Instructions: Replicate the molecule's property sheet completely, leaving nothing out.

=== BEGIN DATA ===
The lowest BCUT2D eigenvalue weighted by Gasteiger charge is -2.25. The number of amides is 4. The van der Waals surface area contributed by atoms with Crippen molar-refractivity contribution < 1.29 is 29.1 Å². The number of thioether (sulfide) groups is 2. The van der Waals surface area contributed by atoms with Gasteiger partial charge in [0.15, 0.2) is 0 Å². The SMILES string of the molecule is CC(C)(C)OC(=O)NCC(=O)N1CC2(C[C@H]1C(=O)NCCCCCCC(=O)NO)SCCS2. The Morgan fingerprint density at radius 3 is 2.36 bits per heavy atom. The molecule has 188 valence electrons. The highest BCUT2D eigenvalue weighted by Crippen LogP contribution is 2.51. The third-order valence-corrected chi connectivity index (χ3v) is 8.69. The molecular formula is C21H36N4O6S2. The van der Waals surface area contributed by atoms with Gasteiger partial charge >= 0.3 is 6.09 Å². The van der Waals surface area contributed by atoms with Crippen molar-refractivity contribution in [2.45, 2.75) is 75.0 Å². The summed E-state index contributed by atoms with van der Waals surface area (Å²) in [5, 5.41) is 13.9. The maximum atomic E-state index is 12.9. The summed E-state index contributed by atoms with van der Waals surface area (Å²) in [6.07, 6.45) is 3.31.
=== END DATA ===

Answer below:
The lowest BCUT2D eigenvalue weighted by Gasteiger charge is -2.25. The number of amides is 4. The van der Waals surface area contributed by atoms with Crippen molar-refractivity contribution < 1.29 is 29.1 Å². The number of thioether (sulfide) groups is 2. The van der Waals surface area contributed by atoms with Gasteiger partial charge in [0.15, 0.2) is 0 Å². The SMILES string of the molecule is CC(C)(C)OC(=O)NCC(=O)N1CC2(C[C@H]1C(=O)NCCCCCCC(=O)NO)SCCS2. The Morgan fingerprint density at radius 3 is 2.36 bits per heavy atom. The molecule has 188 valence electrons. The highest BCUT2D eigenvalue weighted by Crippen LogP contribution is 2.51. The third-order valence-corrected chi connectivity index (χ3v) is 8.69. The molecular formula is C21H36N4O6S2. The van der Waals surface area contributed by atoms with Gasteiger partial charge >= 0.3 is 6.09 Å². The van der Waals surface area contributed by atoms with Crippen molar-refractivity contribution in [2.45, 2.75) is 75.0 Å². The summed E-state index contributed by atoms with van der Waals surface area (Å²) in [5, 5.41) is 13.9. The maximum atomic E-state index is 12.9. The summed E-state index contributed by atoms with van der Waals surface area (Å²) in [6.07, 6.45) is 3.31.